Tuesday, February 10, 2009

Railroad Hobos in the 1930s

A memorable era in my youth were the years of the railroad Hobos. I grew up in a town that was a base for the Missouri-Pacific Railroad shops and it had a Roundhouse. These were the days of STEAM ENGINES. My dad and one of my uncles worked at the Missouri Pacific Railroad Shops. We kids often hung around the railroad switch yards and visited with the Hobos. We even played "Work-Up" baseball with them. "Work-Up" is where the players in various innings progressed through the field positions hoping to be pitcher.

The Roundhouse was a large circular building and the center was a huge TURNTABLE, where Steam Engines could swivel to different directions.

There is a lot of information on the internet about "Hobos". In fact there is an annual convention at Birks, Iowa in August of each year.

Along with Hobos riding the trains came door to door beggars for food. In fact our family had what you might call a HANDS ON experience.

Mother was raised on a Kansas farm with 6 brothers. During the depression of the 1930s jobs were scarce. In looking for work, her brother Henry "rode the rails". One night about 2 o'clock a.m. we heard a knock on the door. At that time we were living in Hoisington, Kansas. We opened the door to my mother's brother Henry asking for food. He had come into Hoisington via freight train, passing through from Pennsylvania enroute to Colorado to find work in the Gold Mines. Dad carried a lunch pail in those days, so Mom was able to fix Henry the meal she was keeping in the "ice box" for Dad's lunch. I remember Mom apologizing to Henry, for lack of more food in the house to make him a meal at that hour. It was his intention to hop a ride on another freight train that same night yet. We kids got up and experienced a once-in-a-lifetime occasion. Out of the blue here was my Uncle Henry "hopping trains"-- "riding the rails" like a railroad Hobo.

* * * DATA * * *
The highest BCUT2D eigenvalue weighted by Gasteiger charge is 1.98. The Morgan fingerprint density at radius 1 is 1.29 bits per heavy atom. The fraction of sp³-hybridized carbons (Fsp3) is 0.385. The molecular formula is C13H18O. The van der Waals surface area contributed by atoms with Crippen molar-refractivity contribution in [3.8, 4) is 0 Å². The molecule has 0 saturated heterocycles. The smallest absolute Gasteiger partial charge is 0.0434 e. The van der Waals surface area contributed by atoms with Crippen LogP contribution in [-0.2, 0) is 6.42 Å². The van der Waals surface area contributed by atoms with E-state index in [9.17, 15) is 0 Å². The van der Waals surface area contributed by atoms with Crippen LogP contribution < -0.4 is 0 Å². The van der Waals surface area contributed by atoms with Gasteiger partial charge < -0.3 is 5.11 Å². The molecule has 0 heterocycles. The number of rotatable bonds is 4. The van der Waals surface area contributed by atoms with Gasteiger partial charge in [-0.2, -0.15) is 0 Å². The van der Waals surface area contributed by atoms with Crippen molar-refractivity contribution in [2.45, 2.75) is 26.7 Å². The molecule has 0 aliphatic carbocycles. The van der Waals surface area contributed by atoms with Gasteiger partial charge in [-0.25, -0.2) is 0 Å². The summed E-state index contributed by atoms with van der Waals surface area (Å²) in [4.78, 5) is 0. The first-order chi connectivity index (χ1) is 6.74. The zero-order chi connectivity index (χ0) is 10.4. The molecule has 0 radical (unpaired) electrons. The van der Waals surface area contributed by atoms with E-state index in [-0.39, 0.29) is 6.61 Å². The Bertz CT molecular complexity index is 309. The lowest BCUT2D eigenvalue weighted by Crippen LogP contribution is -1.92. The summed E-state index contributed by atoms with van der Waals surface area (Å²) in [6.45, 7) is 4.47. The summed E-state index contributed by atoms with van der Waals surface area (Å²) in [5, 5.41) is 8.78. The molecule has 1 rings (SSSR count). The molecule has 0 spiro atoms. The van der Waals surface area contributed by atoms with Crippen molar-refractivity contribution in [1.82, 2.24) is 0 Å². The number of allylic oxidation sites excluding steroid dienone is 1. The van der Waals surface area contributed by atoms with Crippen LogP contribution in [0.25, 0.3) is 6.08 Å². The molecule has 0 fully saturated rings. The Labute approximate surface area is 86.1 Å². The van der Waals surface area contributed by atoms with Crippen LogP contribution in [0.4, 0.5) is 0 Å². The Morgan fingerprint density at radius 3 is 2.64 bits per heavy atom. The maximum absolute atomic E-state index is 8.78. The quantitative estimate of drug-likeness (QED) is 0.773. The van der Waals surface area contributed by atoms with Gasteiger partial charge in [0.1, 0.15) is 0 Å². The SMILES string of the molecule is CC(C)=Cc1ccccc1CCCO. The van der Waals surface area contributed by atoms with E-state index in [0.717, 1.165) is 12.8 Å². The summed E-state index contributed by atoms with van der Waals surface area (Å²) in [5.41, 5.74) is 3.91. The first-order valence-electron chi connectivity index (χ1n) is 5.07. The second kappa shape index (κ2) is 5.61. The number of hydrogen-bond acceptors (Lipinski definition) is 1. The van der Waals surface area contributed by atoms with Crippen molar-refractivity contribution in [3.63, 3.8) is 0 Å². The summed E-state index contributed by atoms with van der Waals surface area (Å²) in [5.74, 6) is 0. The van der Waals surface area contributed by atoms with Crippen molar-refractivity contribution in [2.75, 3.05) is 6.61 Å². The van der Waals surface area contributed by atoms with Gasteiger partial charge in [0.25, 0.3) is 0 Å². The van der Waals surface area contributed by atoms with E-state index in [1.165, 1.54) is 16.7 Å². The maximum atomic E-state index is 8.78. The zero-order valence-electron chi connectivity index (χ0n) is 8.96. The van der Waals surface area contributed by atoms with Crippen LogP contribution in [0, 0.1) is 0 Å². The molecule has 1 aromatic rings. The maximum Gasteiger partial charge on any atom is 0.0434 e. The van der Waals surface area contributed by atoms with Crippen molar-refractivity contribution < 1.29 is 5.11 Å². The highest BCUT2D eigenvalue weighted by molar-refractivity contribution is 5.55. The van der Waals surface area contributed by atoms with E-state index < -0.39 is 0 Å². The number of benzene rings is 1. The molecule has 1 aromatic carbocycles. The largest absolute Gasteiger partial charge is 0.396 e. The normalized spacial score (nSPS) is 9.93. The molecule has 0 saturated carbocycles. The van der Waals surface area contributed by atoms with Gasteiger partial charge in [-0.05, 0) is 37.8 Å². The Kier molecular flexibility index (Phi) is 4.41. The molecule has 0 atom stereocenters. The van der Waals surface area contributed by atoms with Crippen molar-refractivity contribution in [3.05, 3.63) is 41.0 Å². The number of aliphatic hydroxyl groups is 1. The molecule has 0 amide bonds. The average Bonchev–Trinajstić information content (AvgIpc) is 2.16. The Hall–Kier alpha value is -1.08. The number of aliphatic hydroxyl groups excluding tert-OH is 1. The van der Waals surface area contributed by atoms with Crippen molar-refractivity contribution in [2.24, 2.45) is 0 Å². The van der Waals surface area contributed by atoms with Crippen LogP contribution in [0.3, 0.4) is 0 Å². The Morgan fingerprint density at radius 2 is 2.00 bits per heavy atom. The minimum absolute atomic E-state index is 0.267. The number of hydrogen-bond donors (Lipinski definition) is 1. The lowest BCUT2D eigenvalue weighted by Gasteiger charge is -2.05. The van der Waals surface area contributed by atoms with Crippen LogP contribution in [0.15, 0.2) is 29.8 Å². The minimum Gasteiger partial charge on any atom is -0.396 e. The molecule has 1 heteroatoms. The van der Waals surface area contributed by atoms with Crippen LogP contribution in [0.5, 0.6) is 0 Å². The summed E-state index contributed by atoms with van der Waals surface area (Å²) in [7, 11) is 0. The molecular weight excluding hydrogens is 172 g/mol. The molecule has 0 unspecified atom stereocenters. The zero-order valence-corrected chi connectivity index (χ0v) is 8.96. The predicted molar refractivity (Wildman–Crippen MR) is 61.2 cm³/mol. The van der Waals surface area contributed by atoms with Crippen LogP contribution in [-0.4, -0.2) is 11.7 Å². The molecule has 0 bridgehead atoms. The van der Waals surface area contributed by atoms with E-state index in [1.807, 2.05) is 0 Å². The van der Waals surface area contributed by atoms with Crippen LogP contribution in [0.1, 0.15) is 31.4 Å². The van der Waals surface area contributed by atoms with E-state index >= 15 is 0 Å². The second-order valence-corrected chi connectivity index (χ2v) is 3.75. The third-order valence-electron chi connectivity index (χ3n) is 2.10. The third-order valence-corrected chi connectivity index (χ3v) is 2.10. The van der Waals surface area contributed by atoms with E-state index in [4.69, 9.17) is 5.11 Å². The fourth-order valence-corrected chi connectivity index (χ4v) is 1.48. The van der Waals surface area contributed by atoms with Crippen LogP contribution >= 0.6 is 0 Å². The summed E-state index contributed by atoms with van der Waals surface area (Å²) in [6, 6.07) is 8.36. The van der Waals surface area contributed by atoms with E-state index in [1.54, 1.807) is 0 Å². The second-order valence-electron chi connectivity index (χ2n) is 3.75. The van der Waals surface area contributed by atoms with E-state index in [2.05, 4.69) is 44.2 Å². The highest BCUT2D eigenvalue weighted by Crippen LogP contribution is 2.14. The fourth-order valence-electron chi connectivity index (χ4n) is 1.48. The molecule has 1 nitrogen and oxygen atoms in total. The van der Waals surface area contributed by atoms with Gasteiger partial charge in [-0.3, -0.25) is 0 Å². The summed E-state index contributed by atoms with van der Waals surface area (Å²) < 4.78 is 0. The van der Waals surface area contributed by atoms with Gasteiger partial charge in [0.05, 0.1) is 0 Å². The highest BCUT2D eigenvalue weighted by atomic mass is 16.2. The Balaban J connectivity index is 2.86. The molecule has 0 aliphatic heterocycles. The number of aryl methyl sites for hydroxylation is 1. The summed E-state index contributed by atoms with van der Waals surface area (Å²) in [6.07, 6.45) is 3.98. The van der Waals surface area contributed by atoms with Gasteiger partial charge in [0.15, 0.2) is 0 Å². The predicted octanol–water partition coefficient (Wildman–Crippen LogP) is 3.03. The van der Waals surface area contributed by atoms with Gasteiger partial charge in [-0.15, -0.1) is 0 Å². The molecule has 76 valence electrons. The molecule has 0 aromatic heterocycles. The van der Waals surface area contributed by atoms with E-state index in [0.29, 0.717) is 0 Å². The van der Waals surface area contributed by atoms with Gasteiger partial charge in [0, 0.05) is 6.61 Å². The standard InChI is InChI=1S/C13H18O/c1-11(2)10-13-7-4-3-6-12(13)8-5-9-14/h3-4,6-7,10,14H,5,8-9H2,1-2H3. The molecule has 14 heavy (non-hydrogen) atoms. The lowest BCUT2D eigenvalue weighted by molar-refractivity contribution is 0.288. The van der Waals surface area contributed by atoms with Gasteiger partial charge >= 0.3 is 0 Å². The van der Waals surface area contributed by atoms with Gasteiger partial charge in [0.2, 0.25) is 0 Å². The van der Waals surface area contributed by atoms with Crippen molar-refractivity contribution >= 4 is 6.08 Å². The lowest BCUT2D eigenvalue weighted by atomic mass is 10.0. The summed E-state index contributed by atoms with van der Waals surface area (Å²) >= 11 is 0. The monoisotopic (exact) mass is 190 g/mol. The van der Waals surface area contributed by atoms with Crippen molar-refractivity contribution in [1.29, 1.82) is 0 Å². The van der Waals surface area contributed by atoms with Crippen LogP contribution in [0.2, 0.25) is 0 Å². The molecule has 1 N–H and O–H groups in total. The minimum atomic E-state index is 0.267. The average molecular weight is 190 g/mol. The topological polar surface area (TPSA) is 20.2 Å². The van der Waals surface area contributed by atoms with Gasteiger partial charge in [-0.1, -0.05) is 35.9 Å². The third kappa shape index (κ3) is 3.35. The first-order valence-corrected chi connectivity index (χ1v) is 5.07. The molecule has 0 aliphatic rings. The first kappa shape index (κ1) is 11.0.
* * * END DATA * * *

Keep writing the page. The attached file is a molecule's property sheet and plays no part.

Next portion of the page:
Jennifer said...


I'm so glad you wrote about this topic. I was just blogging about my grandmother's Uncle William, whom she said always "rode the trains like a hobo." I had no idea how common this was in the 1930s. My grandmother was born in 1930, so this must be the right time frame. She said that one day he left his trunk at her dad's house and never returned. I've always wondered what happened to him. Thanks for more insight into the issue.

Greta Koehl said...

Thank you for writing about this; I've always heard I had a great uncle who did this. And I had no idea there is an annual hobo convention!